the other painting. In fact, these two works cannot be understood in isolation
but need to be thought about as a pair.

Poussin’s own testimony has prejudiced discussion; and again, as luck
would have it, in favor of the Paris work. His half of a correspondence with
one of his greatest Parisian patrons has survived. It registers Fréart de
Chantelou’s request for a self-portrait, the artist’s initial disinclination,
then his ultimate acquiescence. But now, it has become a question of two
self-portraits, the other for fellow Parisian patron and rival for Poussin’s
work, Pointel. In strictest confidence, the artist promises Chantelou that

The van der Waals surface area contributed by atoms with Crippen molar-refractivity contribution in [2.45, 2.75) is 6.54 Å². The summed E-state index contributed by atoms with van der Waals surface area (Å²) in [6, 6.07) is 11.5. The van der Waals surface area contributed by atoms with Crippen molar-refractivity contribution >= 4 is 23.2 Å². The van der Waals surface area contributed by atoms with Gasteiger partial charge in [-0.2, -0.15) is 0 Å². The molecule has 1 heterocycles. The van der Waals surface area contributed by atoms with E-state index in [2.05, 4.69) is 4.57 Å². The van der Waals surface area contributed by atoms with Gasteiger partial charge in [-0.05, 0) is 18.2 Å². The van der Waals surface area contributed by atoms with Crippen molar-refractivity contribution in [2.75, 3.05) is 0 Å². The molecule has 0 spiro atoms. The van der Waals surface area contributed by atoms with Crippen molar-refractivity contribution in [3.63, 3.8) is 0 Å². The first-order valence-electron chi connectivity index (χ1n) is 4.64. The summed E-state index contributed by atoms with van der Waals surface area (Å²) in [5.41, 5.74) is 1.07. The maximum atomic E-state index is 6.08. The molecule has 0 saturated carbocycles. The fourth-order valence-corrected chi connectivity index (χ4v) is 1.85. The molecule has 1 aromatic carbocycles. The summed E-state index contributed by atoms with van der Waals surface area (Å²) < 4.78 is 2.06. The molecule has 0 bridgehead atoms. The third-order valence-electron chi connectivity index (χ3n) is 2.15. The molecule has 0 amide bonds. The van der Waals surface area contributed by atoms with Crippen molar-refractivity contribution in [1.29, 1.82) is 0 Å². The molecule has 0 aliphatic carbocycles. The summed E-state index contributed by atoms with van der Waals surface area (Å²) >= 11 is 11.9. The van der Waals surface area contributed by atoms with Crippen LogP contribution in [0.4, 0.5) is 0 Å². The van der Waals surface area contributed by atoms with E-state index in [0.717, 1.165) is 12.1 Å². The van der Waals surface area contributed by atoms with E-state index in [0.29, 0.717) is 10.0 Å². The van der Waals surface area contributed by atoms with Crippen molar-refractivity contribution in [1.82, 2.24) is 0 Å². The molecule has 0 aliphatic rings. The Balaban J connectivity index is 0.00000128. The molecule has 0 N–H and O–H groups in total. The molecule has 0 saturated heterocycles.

he’ll send him the one that turns out best and that proved to be the one that
was painted second. Poussin’s own judgment, plus arguments from “practice
making perfect” have cast a shadow over the Berlin work. We don’t
have the painter’s correspondence with Pointel, but could it have been just
as manipulative?

Poussin was nothing if not deliberate. An idealizing artist, faced with a
task he found unsuited to his temperament, what had finally tipped the
balance, and made it seem worthwhile to paint, not just one self-portrait,
but two? When finished, they were sent off from Rome together. Upon
arrival in the small world of Parisian connoisseurs where Pointel and
Chantelou knew one another, they would have caused quite a stir of conjecture.
What could they mean? What did Poussin want his countrymen
and posterity to think of him? At the least, that he couldn’t be summed up
in a single image; that he was neither courtier nor man of the world à la
Rubens; and furthermore, that his identity as artist was quite enough for him. He had rejected the flattery and enticements of the French court and